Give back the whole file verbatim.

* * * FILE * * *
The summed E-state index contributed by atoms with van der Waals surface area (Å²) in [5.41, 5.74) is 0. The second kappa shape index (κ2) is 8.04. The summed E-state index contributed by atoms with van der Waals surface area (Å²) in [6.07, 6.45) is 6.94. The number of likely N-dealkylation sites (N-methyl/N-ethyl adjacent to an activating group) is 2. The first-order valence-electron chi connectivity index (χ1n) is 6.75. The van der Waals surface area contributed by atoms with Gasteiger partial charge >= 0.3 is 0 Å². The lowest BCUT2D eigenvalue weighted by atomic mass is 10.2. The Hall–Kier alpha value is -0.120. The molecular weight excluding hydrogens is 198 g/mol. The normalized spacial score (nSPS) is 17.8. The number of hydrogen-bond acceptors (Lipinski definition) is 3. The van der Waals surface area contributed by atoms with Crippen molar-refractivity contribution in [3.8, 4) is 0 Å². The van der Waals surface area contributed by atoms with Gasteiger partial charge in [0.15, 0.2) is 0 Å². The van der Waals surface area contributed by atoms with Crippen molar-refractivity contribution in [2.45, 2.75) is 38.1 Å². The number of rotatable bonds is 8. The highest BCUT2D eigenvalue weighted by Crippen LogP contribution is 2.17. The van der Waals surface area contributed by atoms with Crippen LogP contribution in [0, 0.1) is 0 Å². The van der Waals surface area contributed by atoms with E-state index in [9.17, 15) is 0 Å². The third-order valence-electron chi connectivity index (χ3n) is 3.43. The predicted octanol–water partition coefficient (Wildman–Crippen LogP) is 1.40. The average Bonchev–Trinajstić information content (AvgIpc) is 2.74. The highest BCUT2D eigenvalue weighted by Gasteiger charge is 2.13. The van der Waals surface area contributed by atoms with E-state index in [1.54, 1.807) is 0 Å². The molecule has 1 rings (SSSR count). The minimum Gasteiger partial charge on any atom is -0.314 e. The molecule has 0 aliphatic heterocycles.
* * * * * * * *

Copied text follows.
The summed E-state index contributed by atoms with van der Waals surface area (Å²) in [5.41, 5.74) is 0. The second kappa shape index (κ2) is 8.04. The summed E-state index contributed by atoms with van der Waals surface area (Å²) in [6.07, 6.45) is 6.94. The number of likely N-dealkylation sites (N-methyl/N-ethyl adjacent to an activating group) is 2. The first-order valence-electron chi connectivity index (χ1n) is 6.75. The van der Waals surface area contributed by atoms with Gasteiger partial charge >= 0.3 is 0 Å². The lowest BCUT2D eigenvalue weighted by atomic mass is 10.2. The Hall–Kier alpha value is -0.120. The molecular weight excluding hydrogens is 198 g/mol. The normalized spacial score (nSPS) is 17.8. The number of hydrogen-bond acceptors (Lipinski definition) is 3. The van der Waals surface area contributed by atoms with Crippen molar-refractivity contribution in [3.8, 4) is 0 Å². The van der Waals surface area contributed by atoms with Gasteiger partial charge in [0.15, 0.2) is 0 Å². The van der Waals surface area contributed by atoms with Crippen molar-refractivity contribution in [2.45, 2.75) is 38.1 Å². The number of rotatable bonds is 8. The highest BCUT2D eigenvalue weighted by Crippen LogP contribution is 2.17. The van der Waals surface area contributed by atoms with Crippen LogP contribution in [0, 0.1) is 0 Å². The van der Waals surface area contributed by atoms with E-state index in [9.17, 15) is 0 Å². The third-order valence-electron chi connectivity index (χ3n) is 3.43. The predicted octanol–water partition coefficient (Wildman–Crippen LogP) is 1.40. The average Bonchev–Trinajstić information content (AvgIpc) is 2.74. The highest BCUT2D eigenvalue weighted by Gasteiger charge is 2.13. The van der Waals surface area contributed by atoms with E-state index in [1.54, 1.807) is 0 Å². The molecule has 1 rings (SSSR count). The minimum Gasteiger partial charge on any atom is -0.314 e. The molecule has 0 aliphatic heterocycles.